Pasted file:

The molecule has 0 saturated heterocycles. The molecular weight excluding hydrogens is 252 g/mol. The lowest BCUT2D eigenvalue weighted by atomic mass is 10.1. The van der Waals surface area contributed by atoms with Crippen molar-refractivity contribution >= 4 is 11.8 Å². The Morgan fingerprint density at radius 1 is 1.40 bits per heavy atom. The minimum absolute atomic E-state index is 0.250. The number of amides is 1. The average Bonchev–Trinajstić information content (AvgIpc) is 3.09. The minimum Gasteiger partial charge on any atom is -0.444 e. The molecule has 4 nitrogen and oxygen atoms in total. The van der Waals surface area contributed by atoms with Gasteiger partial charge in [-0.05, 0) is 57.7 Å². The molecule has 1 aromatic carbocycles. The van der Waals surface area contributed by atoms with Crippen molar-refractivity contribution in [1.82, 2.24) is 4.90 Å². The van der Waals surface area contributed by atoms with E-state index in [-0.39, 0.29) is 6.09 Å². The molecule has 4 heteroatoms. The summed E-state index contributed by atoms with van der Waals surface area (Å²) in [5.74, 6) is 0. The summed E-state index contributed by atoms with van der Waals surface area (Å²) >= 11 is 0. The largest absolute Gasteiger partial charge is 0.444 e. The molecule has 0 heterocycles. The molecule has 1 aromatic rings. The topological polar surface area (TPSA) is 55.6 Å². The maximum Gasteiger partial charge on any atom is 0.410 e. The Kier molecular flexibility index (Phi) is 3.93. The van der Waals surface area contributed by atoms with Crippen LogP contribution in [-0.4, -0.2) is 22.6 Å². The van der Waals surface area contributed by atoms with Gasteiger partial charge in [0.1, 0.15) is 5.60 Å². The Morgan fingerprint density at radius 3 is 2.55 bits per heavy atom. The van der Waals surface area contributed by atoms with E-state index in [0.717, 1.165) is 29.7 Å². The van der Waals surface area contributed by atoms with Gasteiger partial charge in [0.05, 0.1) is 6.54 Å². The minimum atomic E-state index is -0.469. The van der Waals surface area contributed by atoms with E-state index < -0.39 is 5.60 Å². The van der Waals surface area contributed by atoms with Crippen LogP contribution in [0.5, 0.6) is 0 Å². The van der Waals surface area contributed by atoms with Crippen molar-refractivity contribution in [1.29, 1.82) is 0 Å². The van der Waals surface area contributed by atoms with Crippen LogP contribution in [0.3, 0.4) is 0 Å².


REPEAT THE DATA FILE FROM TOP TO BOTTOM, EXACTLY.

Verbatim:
The molecule has 0 saturated heterocycles. The molecular weight excluding hydrogens is 252 g/mol. The lowest BCUT2D eigenvalue weighted by atomic mass is 10.1. The van der Waals surface area contributed by atoms with Crippen molar-refractivity contribution >= 4 is 11.8 Å². The Morgan fingerprint density at radius 1 is 1.40 bits per heavy atom. The minimum absolute atomic E-state index is 0.250. The number of amides is 1. The average Bonchev–Trinajstić information content (AvgIpc) is 3.09. The minimum Gasteiger partial charge on any atom is -0.444 e. The molecule has 4 nitrogen and oxygen atoms in total. The van der Waals surface area contributed by atoms with Gasteiger partial charge in [-0.05, 0) is 57.7 Å². The molecule has 1 aromatic carbocycles. The van der Waals surface area contributed by atoms with Crippen molar-refractivity contribution in [1.82, 2.24) is 4.90 Å². The van der Waals surface area contributed by atoms with E-state index in [-0.39, 0.29) is 6.09 Å². The molecule has 4 heteroatoms. The summed E-state index contributed by atoms with van der Waals surface area (Å²) in [5.74, 6) is 0. The summed E-state index contributed by atoms with van der Waals surface area (Å²) >= 11 is 0. The largest absolute Gasteiger partial charge is 0.444 e. The molecule has 0 heterocycles. The molecule has 1 aromatic rings. The topological polar surface area (TPSA) is 55.6 Å². The maximum Gasteiger partial charge on any atom is 0.410 e. The Kier molecular flexibility index (Phi) is 3.93. The van der Waals surface area contributed by atoms with Crippen LogP contribution in [-0.4, -0.2) is 22.6 Å². The van der Waals surface area contributed by atoms with Gasteiger partial charge in [0.1, 0.15) is 5.60 Å². The Morgan fingerprint density at radius 3 is 2.55 bits per heavy atom. The van der Waals surface area contributed by atoms with E-state index in [0.717, 1.165) is 29.7 Å². The van der Waals surface area contributed by atoms with Gasteiger partial charge in [0.05, 0.1) is 6.54 Å². The minimum atomic E-state index is -0.469. The van der Waals surface area contributed by atoms with E-state index < -0.39 is 5.60 Å². The van der Waals surface area contributed by atoms with Crippen LogP contribution in [0.5, 0.6) is 0 Å². The van der Waals surface area contributed by atoms with Crippen molar-refractivity contribution in [1.29, 1.82) is 0 Å². The van der Waals surface area contributed by atoms with Crippen LogP contribution in [0.3, 0.4) is 0 Å².